I've always been a sucker for the version of "Yes It Is" that is provided here. An edit of takes 2 and 14, it showcases Lennon's voice and his sense of humor with the pretty song.

Then there's take 1 of "Yesterday," the most covered song in popular music history. And then another special take 1 ... "Tomorrow Never Knows," one of the great tracks on the Beatles' masterpiece, "Revolver." In fact, this version of "Tomorrow Never Knows" may even rival the album release for the instrumental backing and the vocal phasing.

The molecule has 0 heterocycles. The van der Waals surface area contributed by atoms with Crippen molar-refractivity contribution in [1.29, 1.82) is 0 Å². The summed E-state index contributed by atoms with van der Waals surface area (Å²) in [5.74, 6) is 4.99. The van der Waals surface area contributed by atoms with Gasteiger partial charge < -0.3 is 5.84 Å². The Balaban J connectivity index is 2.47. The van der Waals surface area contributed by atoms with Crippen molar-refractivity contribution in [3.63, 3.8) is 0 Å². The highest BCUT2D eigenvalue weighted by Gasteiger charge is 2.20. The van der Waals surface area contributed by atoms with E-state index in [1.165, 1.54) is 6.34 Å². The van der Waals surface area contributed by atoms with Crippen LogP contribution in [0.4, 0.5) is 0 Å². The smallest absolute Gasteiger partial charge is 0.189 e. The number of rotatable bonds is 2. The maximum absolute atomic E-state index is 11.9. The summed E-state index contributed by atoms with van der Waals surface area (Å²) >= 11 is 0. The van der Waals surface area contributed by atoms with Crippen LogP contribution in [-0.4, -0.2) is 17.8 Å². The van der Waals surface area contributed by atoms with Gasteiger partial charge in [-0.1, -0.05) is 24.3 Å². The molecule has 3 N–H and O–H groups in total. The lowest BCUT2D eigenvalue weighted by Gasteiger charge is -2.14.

If those aren't enough for you, how about three versions of "Strawberry Fields Forever," ALL of which are different tempos and styles and demonstrate the versatility of the group AND highlight how different interpretations can really bring the song to life. (CHRIS NOTE: I wrote about "Strawberry Fields Forever" and did some notes on different versions on an earlier post. You can find it HERE (click these words).)

Still not enough? How about a raw "A Day in the Life?" Or a more basic track of "I Am the Walrus?" If those aren't enough, take 2 of "Across the Universe" is sure to charm you ... as its an arrangement of the song that is very different from the "Let It Be" version AND the "wildlife" version.